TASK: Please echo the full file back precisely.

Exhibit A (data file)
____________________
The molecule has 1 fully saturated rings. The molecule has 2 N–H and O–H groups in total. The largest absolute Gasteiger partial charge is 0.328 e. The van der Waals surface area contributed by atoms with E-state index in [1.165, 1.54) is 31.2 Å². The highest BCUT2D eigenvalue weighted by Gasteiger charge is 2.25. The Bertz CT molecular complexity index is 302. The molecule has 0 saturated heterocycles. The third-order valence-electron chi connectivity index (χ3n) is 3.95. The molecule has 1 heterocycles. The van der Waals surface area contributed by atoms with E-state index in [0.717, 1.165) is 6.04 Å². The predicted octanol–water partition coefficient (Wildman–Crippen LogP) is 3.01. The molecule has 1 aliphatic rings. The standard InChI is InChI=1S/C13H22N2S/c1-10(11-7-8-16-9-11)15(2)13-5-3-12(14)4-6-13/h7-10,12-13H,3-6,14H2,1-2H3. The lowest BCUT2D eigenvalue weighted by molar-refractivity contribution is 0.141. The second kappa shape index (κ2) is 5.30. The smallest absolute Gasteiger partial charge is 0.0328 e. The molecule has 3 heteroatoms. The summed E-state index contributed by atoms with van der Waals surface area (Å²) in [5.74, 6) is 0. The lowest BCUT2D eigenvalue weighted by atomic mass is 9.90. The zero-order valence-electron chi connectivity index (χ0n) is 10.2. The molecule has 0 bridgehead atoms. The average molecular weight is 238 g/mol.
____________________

The molecule has 1 fully saturated rings. The molecule has 2 N–H and O–H groups in total. The largest absolute Gasteiger partial charge is 0.328 e. The van der Waals surface area contributed by atoms with E-state index in [1.165, 1.54) is 31.2 Å². The highest BCUT2D eigenvalue weighted by Gasteiger charge is 2.25. The Bertz CT molecular complexity index is 302. The molecule has 0 saturated heterocycles. The third-order valence-electron chi connectivity index (χ3n) is 3.95. The molecule has 1 heterocycles. The van der Waals surface area contributed by atoms with E-state index in [0.717, 1.165) is 6.04 Å². The predicted octanol–water partition coefficient (Wildman–Crippen LogP) is 3.01. The molecule has 1 aliphatic rings. The standard InChI is InChI=1S/C13H22N2S/c1-10(11-7-8-16-9-11)15(2)13-5-3-12(14)4-6-13/h7-10,12-13H,3-6,14H2,1-2H3. The lowest BCUT2D eigenvalue weighted by molar-refractivity contribution is 0.141. The second kappa shape index (κ2) is 5.30. The smallest absolute Gasteiger partial charge is 0.0328 e. The molecule has 3 heteroatoms. The summed E-state index contributed by atoms with van der Waals surface area (Å²) in [5.74, 6) is 0. The lowest BCUT2D eigenvalue weighted by atomic mass is 9.90. The zero-order valence-electron chi connectivity index (χ0n) is 10.2. The molecule has 0 bridgehead atoms. The average molecular weight is 238 g/mol.